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Superpowers of microbes

The Dutch scientist Antonie van Leeuwenhoek was the first to observe microbes after he had improved the magnification of microscopes in 1674. But microbes already inhabited the earth for several billion years. They have evolved and adapted in such a way that they are able to live in the most extreme conditions. 

In fact, cyanobacteria (blue-green algae, found in all water) were the first living creatures on Earth. They synthesize organic compounds from carbon dioxide (CO2), while producing oxygen (O2). This process resulted in a big change on earth, replacing the atmosphere from almost anoxic to oxygen-rich. Scientists estimate that 50-80% of the oxygen production of the planet comes from the ocean.
Microbes have inhabited the earth for several billion years and have evolved in such a way that they are able to live in the most extreme conditions. 
Microbes or microorganisms can be a wide variety of organisms like bacteria, fungi, algae, viruses and are present in great abundance. The human body alone contains, by estimate, 39 trillion microbes, the number of human cells is estimated around 30 trillion. Without these microbes your body would not function properly. 
On the entire earth about 60% of the biomass, living and death organic material, consists of microbes. Scientists have attempted to estimate the number of microbial species on Earth, resulting in a number between 100 billion and 1 trillion. It has been estimated that there are a nonillion individual bacterial and archaeal cells on Earth. Probably, like me, you have never heard of this number. It is a 1 followed by 30 zeros. If the estimation is correct that is a huge amount. By far the biggest part of this can be found in the subsurface, soil and oceans.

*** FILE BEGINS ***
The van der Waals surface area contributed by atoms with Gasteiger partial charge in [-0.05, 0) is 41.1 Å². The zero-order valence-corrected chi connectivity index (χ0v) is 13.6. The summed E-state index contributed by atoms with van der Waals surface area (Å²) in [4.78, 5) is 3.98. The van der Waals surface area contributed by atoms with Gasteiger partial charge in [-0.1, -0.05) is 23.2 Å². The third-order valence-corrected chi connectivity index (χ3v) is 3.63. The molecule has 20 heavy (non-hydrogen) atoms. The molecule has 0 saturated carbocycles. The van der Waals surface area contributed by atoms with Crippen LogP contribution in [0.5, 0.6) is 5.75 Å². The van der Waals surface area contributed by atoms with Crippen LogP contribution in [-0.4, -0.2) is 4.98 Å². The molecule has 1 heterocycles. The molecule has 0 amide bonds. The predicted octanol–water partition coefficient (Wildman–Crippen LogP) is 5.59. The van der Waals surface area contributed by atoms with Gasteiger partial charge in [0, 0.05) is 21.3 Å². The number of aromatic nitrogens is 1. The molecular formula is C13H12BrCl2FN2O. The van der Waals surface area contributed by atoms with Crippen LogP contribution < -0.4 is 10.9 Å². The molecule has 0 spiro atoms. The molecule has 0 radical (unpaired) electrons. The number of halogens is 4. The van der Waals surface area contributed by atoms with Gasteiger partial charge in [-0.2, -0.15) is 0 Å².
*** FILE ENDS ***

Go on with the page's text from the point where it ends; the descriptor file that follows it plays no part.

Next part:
Microbes can be extremely agile – they have adapted to their surroundings and are able to survive under extreme conditions. Not only has bacterial DNA been found in permafrost (any ground that remains completely frozen, 0 °C or colder, for at least two years straight) but they can also survive in extreme hot temperatures. For instance, microbes able to grow at temperature up to 85 °C, were found in Yellowstone National Park in the United State.   Depending on the temperature these bacteria have a distinct colour resulting in these colourful hot springs.  
Microbes play an important role in everyday life. They are used to produce foods like cheese, yoghurt and alcohol, and for antibiotics and medicine production.  
Microbes also can have beneficial qualities for agriculture. In the upcoming months I will explain more about the benefits they can have for seedlings and plants, methods to apply them on seed, the challenges of applying microbes on seed and many more topics related to microorganisms on seed.  

Published by

  • Carola Peters Technology Specialist
enhanced root growth

Seed applied biologicals and additives

A promising innovation in plant protection is the use of fungi and bacteria incorporated into the coating. We are currently working on techniques for the safe application of these living organisms to seed in a coating.

We develop quality seed-application methods for biologicals and additives.